Prime Minister, Tony Abbott, and former Health Minister, Peter Dutton, announcing changes to Medicare

The Prime Minister and outgoing Federal Minister for Health, Peter Dutton, announced their vision for "A Strong and Sustainable Medicare" on 9 December 2014. The new package is designed to improve the quality of care for patients while significantly reducing government funding for GP services. 

By increasing the minimum length of a standard consultation from 6 to 10 minutes the program will save Medicare an estimated $400 million per year. The rebate will also be reduced by $5 for adults. However, the government has listened to the views of the community and concession card holders will be exempt. GPs will be able to charge a $5 co-payment to those who do not have a concession card, in compensation for the reduced rebate. Further savings will be achieved by freezing medical rebates for 4 years. 

Northern Rivers residents John and Helen Niven with calendars of Nepal that they produce to support their volunteer dental work in the Himalayan country.

Retired dentist John Niven and his ‘practice manager’ wife Helen, a former staff member of then-North Coast Area Health Service are back in action, producing a new calendar about the fabled yet desperately poor nation of Nepal and preparing to take another trip there.

Unlike most foreign visitors, the Nivens will not be joy-walking in the Himalayan mountains, let alone tackling its snow-capped peaks. Nor is it their aim to savour the fascinating mix of Buddhist, Hindu and Tibetan cultures, although their cameras will be kept at the ready.

Instead they will return with suitcases stuffed with dental supplies on a self-appointed mission to bring oral health care to rural dwellers seldom able to access treatment.

Australian Government’s new Issues Paper examines the roles and responsibilities of federal and state governments in the provision of Australian healthcare.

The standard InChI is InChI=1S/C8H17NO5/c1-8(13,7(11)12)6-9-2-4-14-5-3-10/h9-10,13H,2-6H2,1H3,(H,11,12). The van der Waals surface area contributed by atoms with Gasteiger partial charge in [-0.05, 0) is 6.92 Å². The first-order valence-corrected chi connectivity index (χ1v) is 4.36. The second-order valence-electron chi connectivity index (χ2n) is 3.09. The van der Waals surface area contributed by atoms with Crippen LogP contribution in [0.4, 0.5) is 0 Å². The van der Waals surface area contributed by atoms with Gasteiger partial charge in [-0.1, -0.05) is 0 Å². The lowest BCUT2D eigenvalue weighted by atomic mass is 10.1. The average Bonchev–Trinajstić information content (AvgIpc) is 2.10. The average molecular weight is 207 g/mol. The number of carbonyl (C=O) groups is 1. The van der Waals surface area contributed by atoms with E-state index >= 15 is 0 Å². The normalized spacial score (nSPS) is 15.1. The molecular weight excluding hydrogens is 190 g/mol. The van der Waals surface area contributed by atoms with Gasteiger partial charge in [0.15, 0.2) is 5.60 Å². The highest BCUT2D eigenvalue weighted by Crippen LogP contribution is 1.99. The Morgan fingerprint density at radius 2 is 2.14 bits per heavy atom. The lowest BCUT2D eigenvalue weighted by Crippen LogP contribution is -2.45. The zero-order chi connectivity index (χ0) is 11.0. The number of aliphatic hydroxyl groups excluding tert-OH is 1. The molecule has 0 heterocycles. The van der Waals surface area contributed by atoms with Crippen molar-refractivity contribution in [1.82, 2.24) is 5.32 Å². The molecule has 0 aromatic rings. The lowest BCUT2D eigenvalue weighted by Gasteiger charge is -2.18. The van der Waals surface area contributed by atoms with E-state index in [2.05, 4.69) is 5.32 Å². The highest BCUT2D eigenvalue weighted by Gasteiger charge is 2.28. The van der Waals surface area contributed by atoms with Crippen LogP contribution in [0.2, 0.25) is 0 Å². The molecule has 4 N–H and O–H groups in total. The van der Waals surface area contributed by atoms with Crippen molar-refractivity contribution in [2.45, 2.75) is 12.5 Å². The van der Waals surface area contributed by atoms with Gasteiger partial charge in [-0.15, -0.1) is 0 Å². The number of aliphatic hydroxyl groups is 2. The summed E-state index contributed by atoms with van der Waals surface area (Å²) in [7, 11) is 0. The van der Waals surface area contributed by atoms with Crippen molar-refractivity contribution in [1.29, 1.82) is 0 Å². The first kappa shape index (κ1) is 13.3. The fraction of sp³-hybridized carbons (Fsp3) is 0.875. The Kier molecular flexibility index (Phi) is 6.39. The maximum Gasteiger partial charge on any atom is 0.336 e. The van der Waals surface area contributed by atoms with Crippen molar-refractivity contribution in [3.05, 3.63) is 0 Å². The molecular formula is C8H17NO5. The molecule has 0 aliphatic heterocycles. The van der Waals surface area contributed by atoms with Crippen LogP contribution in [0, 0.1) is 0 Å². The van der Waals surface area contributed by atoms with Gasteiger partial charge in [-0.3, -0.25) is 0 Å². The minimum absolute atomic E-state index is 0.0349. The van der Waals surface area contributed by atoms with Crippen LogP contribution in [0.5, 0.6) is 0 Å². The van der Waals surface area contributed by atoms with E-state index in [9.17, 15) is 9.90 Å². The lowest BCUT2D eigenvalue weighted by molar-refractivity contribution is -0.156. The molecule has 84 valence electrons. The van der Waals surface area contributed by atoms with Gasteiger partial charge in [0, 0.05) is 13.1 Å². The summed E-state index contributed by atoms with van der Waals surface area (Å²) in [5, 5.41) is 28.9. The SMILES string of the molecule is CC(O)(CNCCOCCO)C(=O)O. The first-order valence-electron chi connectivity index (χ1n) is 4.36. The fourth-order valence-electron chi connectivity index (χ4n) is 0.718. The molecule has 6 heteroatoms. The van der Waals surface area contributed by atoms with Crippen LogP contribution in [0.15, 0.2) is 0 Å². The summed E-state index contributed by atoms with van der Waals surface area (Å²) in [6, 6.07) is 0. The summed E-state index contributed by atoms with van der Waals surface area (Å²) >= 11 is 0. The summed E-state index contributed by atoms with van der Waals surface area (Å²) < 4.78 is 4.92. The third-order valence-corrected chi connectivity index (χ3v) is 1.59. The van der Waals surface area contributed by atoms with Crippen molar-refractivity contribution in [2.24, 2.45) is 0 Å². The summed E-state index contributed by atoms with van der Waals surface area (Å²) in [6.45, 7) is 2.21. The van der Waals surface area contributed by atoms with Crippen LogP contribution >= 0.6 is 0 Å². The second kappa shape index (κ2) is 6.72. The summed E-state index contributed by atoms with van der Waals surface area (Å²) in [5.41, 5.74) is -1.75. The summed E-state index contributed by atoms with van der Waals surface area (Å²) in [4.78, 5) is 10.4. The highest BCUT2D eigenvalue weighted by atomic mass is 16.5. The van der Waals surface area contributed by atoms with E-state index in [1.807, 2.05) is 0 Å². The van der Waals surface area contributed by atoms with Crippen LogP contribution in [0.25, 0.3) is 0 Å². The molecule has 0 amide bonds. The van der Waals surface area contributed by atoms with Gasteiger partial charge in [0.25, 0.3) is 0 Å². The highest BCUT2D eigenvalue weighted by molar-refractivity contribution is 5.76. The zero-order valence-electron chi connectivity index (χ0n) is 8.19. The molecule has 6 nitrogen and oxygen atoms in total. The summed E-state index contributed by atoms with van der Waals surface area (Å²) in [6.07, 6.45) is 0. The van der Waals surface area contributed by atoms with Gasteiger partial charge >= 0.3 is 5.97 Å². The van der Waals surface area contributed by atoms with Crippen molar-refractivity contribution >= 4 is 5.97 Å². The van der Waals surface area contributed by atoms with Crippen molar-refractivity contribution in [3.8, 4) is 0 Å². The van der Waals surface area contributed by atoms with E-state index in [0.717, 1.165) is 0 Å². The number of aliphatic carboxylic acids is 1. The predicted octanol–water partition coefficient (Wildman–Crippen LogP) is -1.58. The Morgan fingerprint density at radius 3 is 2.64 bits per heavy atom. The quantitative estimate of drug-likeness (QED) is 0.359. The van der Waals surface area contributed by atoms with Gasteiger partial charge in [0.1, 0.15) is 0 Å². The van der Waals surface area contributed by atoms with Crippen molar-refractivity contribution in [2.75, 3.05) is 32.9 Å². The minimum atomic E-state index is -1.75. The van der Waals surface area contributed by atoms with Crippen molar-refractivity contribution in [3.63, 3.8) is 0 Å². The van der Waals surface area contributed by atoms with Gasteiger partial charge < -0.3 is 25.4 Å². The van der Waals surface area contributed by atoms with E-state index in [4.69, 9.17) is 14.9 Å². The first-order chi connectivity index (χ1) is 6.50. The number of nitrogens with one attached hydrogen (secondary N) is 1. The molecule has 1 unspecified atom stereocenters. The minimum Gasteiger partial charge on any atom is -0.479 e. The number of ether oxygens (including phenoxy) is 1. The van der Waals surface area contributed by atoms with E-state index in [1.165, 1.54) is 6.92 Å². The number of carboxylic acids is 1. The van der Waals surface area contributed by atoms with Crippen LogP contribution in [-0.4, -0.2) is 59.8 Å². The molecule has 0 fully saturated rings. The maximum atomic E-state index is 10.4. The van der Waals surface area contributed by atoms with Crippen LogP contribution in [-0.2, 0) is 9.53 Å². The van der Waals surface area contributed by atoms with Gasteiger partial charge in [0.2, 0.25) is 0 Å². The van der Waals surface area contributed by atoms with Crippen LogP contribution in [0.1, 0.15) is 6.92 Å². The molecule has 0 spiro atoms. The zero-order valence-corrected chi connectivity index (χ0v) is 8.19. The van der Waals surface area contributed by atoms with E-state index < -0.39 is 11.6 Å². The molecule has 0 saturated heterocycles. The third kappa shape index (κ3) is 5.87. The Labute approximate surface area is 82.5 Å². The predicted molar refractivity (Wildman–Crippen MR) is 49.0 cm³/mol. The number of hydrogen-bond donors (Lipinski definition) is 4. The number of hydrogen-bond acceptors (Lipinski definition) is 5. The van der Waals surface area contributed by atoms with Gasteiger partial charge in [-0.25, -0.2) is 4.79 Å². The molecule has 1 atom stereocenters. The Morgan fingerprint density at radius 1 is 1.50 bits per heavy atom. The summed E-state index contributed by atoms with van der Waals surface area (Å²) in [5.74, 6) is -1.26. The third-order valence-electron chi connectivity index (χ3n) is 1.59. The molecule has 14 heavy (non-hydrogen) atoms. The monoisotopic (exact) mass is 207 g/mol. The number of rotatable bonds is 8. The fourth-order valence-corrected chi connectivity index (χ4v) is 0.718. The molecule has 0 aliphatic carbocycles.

A newly-released federal government ‘Issues Paper’ on the provision of healthcare in Australia concludes that, “Currently, our health care arrangements do not work well for Australians with complex and chronic conditions, such as diabetes, cancer and mental illness,” attributing this to the lack of “a single overarching ‘health system’ in Australia to provide this care.”

Woodburn GP Dr Chanchal Marik

Long-serving Woodburn GP Dr Chanchal Marik will spend his last working day at his surgery just before Christmas. After serving the local community for 35 years and spending many months trying unsuccessfully to sell his practice, he feels there is no other option than closing the doors, an act he will undertake with sadness.

Vahid Saberi and Dr Dan Ewald presenting to the Senate Select Committee on Health in Lismore.

The Senate Select Committee on Health’s interim report on Australia’s health system has described as a “fallacy” the Abbott government’s claims about the effectiveness of the Medicare system.

The committee, whose members are drawn from the Coalition, Labor and the Greens, is engaged in an Australia-wide series of site visits and hearings, which included Lismore on 15 September

Comments in the interim report released this month are tuned to the nation’s current health debate: “Since coming to power the Abbott Government has repeatedly called into question the sustainability of Medicare … The evidence given to this committee and documented in this report reveals the fallacy of such claims, particularly with regard to GPs and the Medicare Benefits Scheme.”